Face-for-radio Chris Cook is leaving the Pink’un to become policy editor at Newsnight. Regular readers will remember Chris from his fair and balanced reporting of a certain Pearson-owned exam board, as well his long, long, long vendetta against Michael Gove, after working for his predecessor in the Tory education brief David Willetts. Seriously though, Guido and Chris settled differences over many beers not long ago in some trendy media hangout we both happened to be in. He wishes him the best of luck. The ‘semi-Tory’ is jumping just as the FT flirts with switching back to Labour…
Mark Lewis, the phone hacking lawyer leading the fight against the Mirror, is off to sunny LA:
In perhaps one of the worst kept secrets, I will be leaving the UK on Friday to take up permanent residence in Los Angeles.
I will still be pursuing those cases in the UK and will undoubtedly be back in London on a regular basis re NGN and MGN. I do have cases that will be pursued in the USA.
I will still be available on this email address and my English mobile number. I will forward my US cell phone details next week.
Thank you all for your contacts over the years.
Taylor Hampton Solicitors Limited
Can anyone think of any New York/LA based former tabloid editors who might not appreciate the new arrival on their home-ground?
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Following Alan Rusbridger’s mealy mouthed letter, Julian Smith and Stephen Phillips QC have asked him to deny in unambiguous terms sending the names of British spooks abroad:
“You have also been exceptionally careful in your response to the concerns raised by us and other colleagues as to the issue of the communication of the identities, or information which might reveal the identities, of intelligence personnel. Specifically, the inference from the contents of your letter – and you nowhere deny this – is that the files stolen by Mr Snowden have been sent by you overseas, to others over whom you have no control. Can you please now confirm, in clear and unambiguous terms, whether you or (to the best of your information and belief) anyone at The Guardian has directed, permitted, facilitated or acquiesced in the transfer of the files, unredacted by you, which you have obtained from Mr Snowden to any person in the United States or elsewhere.”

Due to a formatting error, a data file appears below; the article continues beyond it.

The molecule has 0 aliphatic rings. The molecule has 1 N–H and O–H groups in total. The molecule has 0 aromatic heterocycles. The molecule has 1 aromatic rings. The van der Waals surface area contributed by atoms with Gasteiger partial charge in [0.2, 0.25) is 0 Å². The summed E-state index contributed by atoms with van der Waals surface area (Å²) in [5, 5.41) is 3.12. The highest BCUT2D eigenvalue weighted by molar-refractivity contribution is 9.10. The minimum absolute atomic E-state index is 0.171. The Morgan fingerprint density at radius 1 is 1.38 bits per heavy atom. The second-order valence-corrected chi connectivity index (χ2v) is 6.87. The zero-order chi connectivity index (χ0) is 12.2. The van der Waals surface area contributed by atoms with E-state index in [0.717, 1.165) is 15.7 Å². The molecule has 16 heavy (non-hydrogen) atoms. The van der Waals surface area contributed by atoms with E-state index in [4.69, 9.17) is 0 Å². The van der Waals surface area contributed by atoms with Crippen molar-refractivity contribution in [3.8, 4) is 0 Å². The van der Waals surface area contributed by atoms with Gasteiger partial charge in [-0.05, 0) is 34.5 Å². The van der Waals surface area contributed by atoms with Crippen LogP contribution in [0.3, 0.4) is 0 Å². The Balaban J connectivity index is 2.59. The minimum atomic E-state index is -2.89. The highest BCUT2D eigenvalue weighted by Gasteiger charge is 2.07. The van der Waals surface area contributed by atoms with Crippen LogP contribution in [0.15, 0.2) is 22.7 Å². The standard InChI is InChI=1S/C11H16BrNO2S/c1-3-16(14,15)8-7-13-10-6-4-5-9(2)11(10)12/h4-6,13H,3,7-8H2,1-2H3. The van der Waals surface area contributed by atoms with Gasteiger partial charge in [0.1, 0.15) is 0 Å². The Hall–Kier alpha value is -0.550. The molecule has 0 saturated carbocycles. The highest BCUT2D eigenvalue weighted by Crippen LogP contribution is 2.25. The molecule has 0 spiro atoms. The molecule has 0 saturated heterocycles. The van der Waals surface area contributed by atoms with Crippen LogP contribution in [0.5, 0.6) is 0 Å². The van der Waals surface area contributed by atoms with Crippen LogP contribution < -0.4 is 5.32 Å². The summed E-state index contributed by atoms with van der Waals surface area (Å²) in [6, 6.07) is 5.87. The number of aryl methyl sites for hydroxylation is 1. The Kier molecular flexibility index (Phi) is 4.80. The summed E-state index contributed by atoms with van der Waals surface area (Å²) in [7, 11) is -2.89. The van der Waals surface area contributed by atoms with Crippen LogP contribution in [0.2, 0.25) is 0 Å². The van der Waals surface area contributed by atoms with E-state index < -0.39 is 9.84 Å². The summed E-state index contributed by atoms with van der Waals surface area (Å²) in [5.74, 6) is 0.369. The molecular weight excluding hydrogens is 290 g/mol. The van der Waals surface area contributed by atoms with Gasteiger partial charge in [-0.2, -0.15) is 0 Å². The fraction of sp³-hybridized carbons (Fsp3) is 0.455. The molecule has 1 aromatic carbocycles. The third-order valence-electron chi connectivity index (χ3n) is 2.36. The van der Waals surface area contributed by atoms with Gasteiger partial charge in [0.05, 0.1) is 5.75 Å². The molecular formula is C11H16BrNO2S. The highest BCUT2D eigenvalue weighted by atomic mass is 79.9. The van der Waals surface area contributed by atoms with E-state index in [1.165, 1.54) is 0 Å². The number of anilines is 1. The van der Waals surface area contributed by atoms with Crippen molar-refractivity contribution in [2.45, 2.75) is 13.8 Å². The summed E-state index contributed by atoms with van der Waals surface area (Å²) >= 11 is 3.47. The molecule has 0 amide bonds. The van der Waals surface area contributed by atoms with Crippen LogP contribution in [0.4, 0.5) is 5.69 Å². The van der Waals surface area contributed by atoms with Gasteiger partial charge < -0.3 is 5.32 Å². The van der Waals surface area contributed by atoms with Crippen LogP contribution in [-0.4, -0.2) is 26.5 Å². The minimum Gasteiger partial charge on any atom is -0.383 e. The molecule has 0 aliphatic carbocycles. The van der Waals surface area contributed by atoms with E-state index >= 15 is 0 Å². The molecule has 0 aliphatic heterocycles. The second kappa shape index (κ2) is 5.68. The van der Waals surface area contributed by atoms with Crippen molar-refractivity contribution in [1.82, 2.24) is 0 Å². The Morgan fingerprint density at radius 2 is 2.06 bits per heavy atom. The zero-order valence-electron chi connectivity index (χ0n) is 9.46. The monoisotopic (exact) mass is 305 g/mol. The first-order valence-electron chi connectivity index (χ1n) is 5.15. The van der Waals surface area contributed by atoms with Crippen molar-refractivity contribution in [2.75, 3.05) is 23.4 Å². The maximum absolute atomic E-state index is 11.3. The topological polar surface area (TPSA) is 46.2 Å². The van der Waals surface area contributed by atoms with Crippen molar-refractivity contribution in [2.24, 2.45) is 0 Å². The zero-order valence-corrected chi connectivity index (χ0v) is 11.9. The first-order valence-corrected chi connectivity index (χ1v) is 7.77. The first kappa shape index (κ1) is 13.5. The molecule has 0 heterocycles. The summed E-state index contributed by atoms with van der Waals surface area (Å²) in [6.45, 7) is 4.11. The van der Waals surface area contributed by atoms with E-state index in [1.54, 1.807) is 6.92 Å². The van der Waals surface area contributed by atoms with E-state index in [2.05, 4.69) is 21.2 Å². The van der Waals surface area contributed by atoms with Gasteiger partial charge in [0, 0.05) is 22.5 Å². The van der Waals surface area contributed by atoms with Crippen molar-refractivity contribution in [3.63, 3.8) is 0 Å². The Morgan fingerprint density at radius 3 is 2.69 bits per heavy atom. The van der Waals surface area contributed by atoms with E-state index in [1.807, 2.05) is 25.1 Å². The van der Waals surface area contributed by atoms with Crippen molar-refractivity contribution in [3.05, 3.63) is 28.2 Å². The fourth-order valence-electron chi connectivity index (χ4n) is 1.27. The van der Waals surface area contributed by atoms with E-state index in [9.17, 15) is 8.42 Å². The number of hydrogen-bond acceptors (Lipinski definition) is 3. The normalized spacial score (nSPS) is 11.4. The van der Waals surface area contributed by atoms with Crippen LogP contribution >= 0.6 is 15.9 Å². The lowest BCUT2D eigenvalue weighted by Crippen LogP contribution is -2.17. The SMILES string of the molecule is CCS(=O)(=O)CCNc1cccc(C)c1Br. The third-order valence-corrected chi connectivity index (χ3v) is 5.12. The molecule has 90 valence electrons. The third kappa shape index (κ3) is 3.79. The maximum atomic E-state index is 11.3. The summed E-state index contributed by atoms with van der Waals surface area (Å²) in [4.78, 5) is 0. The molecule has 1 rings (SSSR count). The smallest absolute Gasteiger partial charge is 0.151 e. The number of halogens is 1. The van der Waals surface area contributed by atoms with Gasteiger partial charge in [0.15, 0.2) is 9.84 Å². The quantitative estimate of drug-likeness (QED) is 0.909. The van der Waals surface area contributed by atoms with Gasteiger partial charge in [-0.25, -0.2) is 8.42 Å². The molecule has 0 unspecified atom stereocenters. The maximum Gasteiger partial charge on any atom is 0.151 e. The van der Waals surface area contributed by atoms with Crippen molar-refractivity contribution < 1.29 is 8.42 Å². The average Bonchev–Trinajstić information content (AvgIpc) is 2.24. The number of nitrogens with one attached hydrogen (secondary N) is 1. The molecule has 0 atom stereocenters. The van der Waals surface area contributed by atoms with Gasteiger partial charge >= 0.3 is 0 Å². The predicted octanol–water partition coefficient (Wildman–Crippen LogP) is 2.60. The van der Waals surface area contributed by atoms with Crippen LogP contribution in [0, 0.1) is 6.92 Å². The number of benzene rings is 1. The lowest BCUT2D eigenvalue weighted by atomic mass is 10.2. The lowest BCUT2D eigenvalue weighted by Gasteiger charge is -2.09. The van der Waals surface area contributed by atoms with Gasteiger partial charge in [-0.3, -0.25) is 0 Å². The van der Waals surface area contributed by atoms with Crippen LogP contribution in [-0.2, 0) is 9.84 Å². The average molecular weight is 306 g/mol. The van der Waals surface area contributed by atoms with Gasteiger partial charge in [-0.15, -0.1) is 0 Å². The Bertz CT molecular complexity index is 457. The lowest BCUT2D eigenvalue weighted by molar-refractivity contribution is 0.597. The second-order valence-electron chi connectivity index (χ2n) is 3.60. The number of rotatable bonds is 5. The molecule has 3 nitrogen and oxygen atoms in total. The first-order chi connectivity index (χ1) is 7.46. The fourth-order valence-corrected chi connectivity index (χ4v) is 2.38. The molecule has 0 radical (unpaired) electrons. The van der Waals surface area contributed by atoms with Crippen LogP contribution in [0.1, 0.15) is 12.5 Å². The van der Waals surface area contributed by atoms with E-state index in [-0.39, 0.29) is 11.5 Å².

Which is going to be a tough one to answer, to say the least…
Wednesday’s letter from 28 MPs to Alan Rusbridger specifically asked him to come clean about any identifying details of any member of the British intelligence services that have been distributed abroad. Something the Guardian has denied doing previously, but is now being oddly vague about. Guido has seen Rusbridger’s response, it is worth taking a look at the very careful language he uses:
“On the issue of staff names, you will be aware that over 850,000 people worldwide have access to not only the Snowden documents but to a whole range of information on GCHQ. Neither we nor any of our journalistic partners have published the identities of any personnel from the intelligence community, a point accepted and welcomed by the relevant agencies.”
All but confirming that names were sent abroad. Interesting how he denies ever having published the names. That wasn’t quite what they were asking, was it?
Indy editor Amol Rajan will have come down from last night’s celebrations by now, his stylish redesign of the paper has been well-received almost universally this morning. With all eyes on the new look, the subs forgot to take out an unfortunate comment at the end of this sport piece:
Trinity Mirror have had their attempt to stop civil action by Sven Goran Eriksson and three others relating to hacking thrown out. The High Court has ruled that the four civil cases can go ahead. Mirror Group tried to have the evidence dismissed but their application was rejected by the judge. Sven will argue the Mirror broke his affair with Ulrika affair after hacking her voicemail. As Piers once lied:
“I have never hacked a phone, told anyone to hack a phone, or published any stories based on the hacking of a phone.”